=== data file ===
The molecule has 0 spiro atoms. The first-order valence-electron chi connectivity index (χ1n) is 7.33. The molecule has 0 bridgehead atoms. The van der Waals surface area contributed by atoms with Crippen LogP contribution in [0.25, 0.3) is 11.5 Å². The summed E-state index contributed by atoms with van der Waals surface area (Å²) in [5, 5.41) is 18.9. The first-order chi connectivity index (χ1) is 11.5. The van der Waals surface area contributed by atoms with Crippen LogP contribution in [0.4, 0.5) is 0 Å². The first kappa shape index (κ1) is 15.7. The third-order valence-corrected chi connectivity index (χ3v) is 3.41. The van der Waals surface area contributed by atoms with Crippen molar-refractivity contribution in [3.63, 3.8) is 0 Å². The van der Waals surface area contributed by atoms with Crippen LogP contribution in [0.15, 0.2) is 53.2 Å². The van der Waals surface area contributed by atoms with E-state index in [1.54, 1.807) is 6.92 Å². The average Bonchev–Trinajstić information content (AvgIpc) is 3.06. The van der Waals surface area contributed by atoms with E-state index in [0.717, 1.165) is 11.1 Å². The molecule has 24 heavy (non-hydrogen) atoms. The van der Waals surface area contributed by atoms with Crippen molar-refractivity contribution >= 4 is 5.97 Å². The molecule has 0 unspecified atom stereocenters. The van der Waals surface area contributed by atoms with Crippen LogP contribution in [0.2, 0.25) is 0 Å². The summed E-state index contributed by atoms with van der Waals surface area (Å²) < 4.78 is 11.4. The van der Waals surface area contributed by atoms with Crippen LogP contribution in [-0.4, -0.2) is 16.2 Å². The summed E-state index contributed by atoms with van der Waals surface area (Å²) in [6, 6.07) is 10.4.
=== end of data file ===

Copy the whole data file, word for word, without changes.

The molecule has 0 spiro atoms. The first-order valence-electron chi connectivity index (χ1n) is 7.33. The molecule has 0 bridgehead atoms. The van der Waals surface area contributed by atoms with Crippen LogP contribution in [0.25, 0.3) is 11.5 Å². The summed E-state index contributed by atoms with van der Waals surface area (Å²) in [5, 5.41) is 18.9. The first-order chi connectivity index (χ1) is 11.5. The van der Waals surface area contributed by atoms with Crippen LogP contribution in [0.4, 0.5) is 0 Å². The first kappa shape index (κ1) is 15.7. The third-order valence-corrected chi connectivity index (χ3v) is 3.41. The van der Waals surface area contributed by atoms with Crippen molar-refractivity contribution in [3.63, 3.8) is 0 Å². The van der Waals surface area contributed by atoms with Crippen LogP contribution in [0.15, 0.2) is 53.2 Å². The van der Waals surface area contributed by atoms with E-state index in [1.54, 1.807) is 6.92 Å². The average Bonchev–Trinajstić information content (AvgIpc) is 3.06. The van der Waals surface area contributed by atoms with E-state index in [0.717, 1.165) is 11.1 Å². The molecule has 24 heavy (non-hydrogen) atoms. The van der Waals surface area contributed by atoms with Crippen molar-refractivity contribution >= 4 is 5.97 Å². The molecule has 0 unspecified atom stereocenters. The van der Waals surface area contributed by atoms with Crippen LogP contribution in [0.2, 0.25) is 0 Å². The summed E-state index contributed by atoms with van der Waals surface area (Å²) < 4.78 is 11.4. The van der Waals surface area contributed by atoms with Crippen LogP contribution in [-0.4, -0.2) is 16.2 Å². The summed E-state index contributed by atoms with van der Waals surface area (Å²) in [6, 6.07) is 10.4.